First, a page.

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WHAT KILLED THE FWE? THE QUESTION WE MAY SOON BE ASKING...AND HERE'S THE ANSWER

By Mike Johnson on 2015-03-16 16:14:58

This past Wednesday, FWE, a promotion that has been running the New York City area for the last several years, presented a first-time ever bout with IWGP champion AJ Styles vs. the then-reigning and defending FWE champion John Hennigan aka John Morrison.

It was a match that FWE promoter Jordan Schneider wanted so badly to present that with it being the only night both talents were available, he booked a Wednesday night event in California.  Then, when the venue fell through, Schneider opted to re-book his entire show and move it closer to home, Brooklyn, New York.

The match went 30 minutes and was Best of Three Falls.  Going in, I wondered how they were going to get around the finish.  Was there going to be a run-in?  A DQ?  A time limit draw?  To me, it was fascinating because as much fun athletically as the bout was likely going to be, you never know what wrestling politics are going to play in a finish.  Hennigan, as Johnny Mundo, is on Lucha Underground.  Styles is the IWGP champion and needs to maintain the prestige of that belt. 

It could have been a booking disaster.

Instead, it was one of the nicest surprises of the year as they went over 30 minutes and three falls, with each one ending clean.  It was one of most fulfilling independent bouts seen in the NYC area in some time and it capped off a show that I thought, from top to bottom, was one of the best shows FWE has promoted.

A job well done for Jordan Schneider and his team right?

Artistically, sure.  Financially, well....not really.

"I want to fall on the sword, " said Schneider this morning via telephone   It wasn't the bout or the finish or even the show - broadcast as an iPPV, that led to Schneider's defeated voice as we spoke on the phone Monday AM.

It was the fact that the show, and the match even more prominently than the show, was everywhere from Daily Motion to Youtube to Torrent sites.  Schneider's regular customers have been finding and sending links for days and some of them showcase impressions of over 10,000 for the Styles vs. Morrison bout.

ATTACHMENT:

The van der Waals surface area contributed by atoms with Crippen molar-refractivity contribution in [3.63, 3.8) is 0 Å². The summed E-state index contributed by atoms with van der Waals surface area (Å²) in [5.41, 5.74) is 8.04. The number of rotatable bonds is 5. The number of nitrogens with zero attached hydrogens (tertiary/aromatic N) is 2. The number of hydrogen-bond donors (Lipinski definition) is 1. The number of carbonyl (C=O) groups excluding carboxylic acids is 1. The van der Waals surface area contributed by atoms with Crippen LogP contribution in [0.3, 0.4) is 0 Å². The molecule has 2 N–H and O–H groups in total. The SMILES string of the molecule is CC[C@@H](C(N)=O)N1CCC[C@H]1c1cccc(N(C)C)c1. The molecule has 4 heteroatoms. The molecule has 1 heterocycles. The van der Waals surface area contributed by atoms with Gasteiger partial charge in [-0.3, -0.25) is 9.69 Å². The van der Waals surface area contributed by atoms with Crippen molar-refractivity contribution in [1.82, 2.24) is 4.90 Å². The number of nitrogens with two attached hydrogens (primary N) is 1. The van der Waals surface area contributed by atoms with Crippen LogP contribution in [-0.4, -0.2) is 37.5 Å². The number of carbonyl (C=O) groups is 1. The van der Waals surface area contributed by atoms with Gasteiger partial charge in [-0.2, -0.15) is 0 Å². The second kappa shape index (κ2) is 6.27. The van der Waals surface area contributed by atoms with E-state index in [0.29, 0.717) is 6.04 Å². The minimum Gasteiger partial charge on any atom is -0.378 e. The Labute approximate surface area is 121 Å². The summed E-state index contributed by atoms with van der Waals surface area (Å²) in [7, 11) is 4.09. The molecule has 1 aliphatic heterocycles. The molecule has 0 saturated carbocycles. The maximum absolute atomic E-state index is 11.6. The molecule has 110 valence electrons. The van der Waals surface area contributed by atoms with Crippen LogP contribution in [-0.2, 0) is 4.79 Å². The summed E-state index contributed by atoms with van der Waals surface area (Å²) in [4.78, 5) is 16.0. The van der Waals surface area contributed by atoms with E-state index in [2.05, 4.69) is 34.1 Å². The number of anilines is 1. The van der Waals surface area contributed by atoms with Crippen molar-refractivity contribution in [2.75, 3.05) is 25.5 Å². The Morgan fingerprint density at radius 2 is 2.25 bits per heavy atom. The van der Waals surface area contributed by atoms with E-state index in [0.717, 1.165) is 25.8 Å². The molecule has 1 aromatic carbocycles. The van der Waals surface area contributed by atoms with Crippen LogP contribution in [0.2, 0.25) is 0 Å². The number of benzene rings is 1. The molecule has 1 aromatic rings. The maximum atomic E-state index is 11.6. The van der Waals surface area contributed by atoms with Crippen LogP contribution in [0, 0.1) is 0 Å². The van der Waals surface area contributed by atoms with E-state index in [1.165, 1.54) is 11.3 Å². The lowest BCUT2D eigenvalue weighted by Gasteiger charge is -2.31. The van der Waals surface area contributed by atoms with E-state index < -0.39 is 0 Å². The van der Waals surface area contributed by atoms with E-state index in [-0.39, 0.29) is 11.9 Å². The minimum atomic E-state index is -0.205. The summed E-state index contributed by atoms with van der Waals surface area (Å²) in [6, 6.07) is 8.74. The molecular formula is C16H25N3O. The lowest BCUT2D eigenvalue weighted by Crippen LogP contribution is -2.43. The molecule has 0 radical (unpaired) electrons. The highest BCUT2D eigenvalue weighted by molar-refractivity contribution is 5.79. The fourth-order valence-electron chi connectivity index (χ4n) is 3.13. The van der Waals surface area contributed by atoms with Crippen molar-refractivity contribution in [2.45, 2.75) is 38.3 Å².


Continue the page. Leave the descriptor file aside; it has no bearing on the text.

"It's frustrating to see everyone complain about there not being alternatives and preach 'support indy wrestling' but then post a bootleg link on the same page," said Schneider.  "There were links on our own Facebook page, before the show had even been completed for an hour.  I wasn't even out of the building yet.  You almost have to laugh.  No matter what I say, someone is going to complain about me even mentioning this, but the reality is, all of this hurts the bottom line, not just of me, but anyone promoting at this level"

And in 2015, that is reality.

Like a lot of promotions, FWE's biggest enemy is itself - for trying to present something unique, for trying to grow and for trying to make money.  The thousands of impressions are far, far, far beyond the iPPV buys and without the DVD ever being released, will far outlap whatever financial reward the show brings Schneider and the FWE team.

"I could run small crappy shows no one cares to bootleg, but for what?", Schneider said with a sigh.  "You want to try and do something you can be proud of."

It's becoming a more common theme amongst the independent level to have these sort of frustrations.  No matter how hard the promoters try to out-lap those stealing and sharing and torrenting the shows, money is flying out the window...money they will never see again and desperately need.

Meanwhile, those who have no part in the shows are posting them and perhaps even monetizing the material with ad impressions on their own sites, making it a double whammy for promoters like Schneider and others who are running literally, off their own finances, trying to bring people in the doors with a good lineup and good wrestling and hoping, at the end of the day, it's all enough to live and fight another day.

Living and fighting another day, however, is getting harder and harder.

The independent wrestling world, like everything else, has changed with technology.  VHS sales used to be enough to keep ECW alive.  DVD sales built the foundation of Ring of Honor.  iPPV powered WWNLive.com.  Direct downloads have been a mark of CHIKARA'S business.  FWE has done all of that, plus live streams on Youtube (giving complete shows away) and what has it gotten them?

They draw respectable crowds in Queens, Manhattan and Brooklyn, but as Jordan said, "I don't just want to run Brooklyn for the rest of my life.  I want to build something here and I want to build something for and with my friends that we can look back on."

What is most fascinating about all of this is that the fans, who in theory, are the most likely to want to support and watch a product like FWE are in many cases, the fans who aren't going to pay for it, just because, hey, why should we, since we don't have to.

That attitude has cut into a lot of independent projects.  Tommy Dreamer recently estimated that his House of Hardcore 7 iPPV ended up, on just ONE site, with the type of views that would have equaled close to a million dollars if people had, you know, actually paid the $15 for the iPPV.  Now, whether that would have actually happened in reality or not, no one will ever know, but the chances are, it won't ever happen, because some fans out there shrug and don't care.

But here's why you should.

Tommy Dreamer recently wrote a statement trying to explain to fans that the type of money lost was the thing that could not only change his life but the lives of wrestlers who would work for him and the fans that wanted to support his product.  In some circles, he was vilified for actually wanting to see people pay to watch something that's coming out of his own pocket, money he could instead keep in a bank account for his children's college education...but Dreamer is trying to build something for fans, because he wants there to be pro wrestling that he loves.